Man has always had a close relationship with flax, one of the first domesticated plants, particularly in the Fertile Crescent and ancient Egypt. From the earliest times, its fibres, with their exceptional properties and fineness, have been used for clothing, household linen or even for making sails and ropes. Today, new industrial markets are opening up for this plant; the remarkable mechanical performance of its fibres makes it a choice reinforcement for developing innovative, environmentally friendly and recyclable biobased materials. Through an original and transdisciplinary archaeometric approach, the ANUBIS project aims to build a bridge between archaeology and materials science. Its main scientific objectives are i. to understand how the structure of the fibres has evolved over time and through ageing, ii. to understand the evolution of the structure of defects and their role on the mechanical performance of the fibres, iii. to evaluate the impact of time on the composition and biochemical architecture of the walls and, as an ultimate objective, iv. to understand how the brittle areas of the fibres can be reduced in order to preserve them as well as possible and to optimally configure future biobased composites. After a selection phase of ancient flax yarns in different renowned museums, using an approach both related to their historical and architectural characteristics (IFAO), we will study in depth their structural, biochemical and mechanical characteristics. Defect areas, sensitive to ageing, will be particularly targeted, whether through biochemical (deep UV, NMR or X-ray diffraction – INRAE), mechanical (traction or mechanical mode atomic force microscopy – UBS) or structural (two-photon microscopy or X-ray nano-tomography – Synchrotron SOLEIL) analyses; innovative couplings (AFM-Raman or Traction-Tomography) between technologies will also be implemented. All of this data will then be used to develop numerical behaviour models, at the scale of yarns and fibres, but also to develop a predictive model of fibre and cell wall ageing. To this end, ANUBIS brings together a highly complementary and multidisciplinary consortium of recognised experts; its ambition is to contribute to the advancement of knowledge on flax fibres and, in particular, to acquire new knowledge on the ageing and durability of these fibres, in order to be able to develop, in the future, the biobased composites of tomorrow, which will be more durable and more efficient.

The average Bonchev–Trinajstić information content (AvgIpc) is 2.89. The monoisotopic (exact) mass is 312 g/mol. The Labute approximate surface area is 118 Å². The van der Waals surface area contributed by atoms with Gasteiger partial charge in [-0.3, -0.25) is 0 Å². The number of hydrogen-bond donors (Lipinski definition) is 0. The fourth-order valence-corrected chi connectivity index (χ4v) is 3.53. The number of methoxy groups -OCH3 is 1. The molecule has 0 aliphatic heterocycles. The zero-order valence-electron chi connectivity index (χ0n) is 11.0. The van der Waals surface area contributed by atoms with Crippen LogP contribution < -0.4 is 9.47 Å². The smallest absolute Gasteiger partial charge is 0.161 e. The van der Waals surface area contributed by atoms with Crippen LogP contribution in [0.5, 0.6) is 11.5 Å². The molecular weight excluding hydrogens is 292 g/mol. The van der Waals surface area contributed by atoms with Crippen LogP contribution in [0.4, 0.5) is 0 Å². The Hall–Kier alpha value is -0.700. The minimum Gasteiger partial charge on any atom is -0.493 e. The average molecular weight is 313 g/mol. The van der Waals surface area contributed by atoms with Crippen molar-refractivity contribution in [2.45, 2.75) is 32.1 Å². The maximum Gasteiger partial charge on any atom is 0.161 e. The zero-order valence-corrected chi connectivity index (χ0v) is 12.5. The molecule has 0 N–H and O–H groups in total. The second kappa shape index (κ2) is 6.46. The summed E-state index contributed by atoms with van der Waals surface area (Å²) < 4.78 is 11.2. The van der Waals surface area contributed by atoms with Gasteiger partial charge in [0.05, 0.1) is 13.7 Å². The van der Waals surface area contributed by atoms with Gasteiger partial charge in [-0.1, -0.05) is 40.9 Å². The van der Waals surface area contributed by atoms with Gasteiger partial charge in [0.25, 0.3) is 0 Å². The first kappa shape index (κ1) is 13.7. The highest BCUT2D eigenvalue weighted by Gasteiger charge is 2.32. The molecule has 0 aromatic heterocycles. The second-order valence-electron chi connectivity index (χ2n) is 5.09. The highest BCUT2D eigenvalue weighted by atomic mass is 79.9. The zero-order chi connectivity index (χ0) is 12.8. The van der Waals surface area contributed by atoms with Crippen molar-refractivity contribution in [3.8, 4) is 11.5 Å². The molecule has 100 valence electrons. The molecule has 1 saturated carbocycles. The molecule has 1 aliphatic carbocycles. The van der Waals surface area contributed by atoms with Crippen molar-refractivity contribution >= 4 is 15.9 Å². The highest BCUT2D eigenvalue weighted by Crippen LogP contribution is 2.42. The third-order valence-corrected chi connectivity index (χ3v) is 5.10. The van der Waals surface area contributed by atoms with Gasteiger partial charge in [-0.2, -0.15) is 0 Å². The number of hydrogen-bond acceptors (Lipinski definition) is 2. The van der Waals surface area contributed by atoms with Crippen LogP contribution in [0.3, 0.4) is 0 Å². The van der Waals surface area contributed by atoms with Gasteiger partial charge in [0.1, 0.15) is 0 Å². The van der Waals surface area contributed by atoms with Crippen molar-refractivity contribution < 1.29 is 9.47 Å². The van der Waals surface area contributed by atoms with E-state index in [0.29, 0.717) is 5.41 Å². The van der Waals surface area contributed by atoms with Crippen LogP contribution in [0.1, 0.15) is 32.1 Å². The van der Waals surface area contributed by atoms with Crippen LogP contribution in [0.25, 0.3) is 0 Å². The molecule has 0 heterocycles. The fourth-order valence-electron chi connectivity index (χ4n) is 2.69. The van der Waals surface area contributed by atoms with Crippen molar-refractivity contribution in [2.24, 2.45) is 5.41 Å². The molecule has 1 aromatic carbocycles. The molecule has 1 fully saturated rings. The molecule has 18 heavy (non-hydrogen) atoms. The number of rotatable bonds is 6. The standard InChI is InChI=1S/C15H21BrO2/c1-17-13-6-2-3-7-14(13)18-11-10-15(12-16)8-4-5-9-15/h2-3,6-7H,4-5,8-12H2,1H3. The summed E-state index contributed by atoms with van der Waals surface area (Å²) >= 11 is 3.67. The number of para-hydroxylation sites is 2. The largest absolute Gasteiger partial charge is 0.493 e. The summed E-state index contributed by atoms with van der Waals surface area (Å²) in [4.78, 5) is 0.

Figure 1. 3 different types of stress-strain curves of flax (A) elementary fibres, the 3 specific flax fibre tensile behaviour (B) and mechanical mapping of a kink-band area in a flax fibre (C).
Main research objectives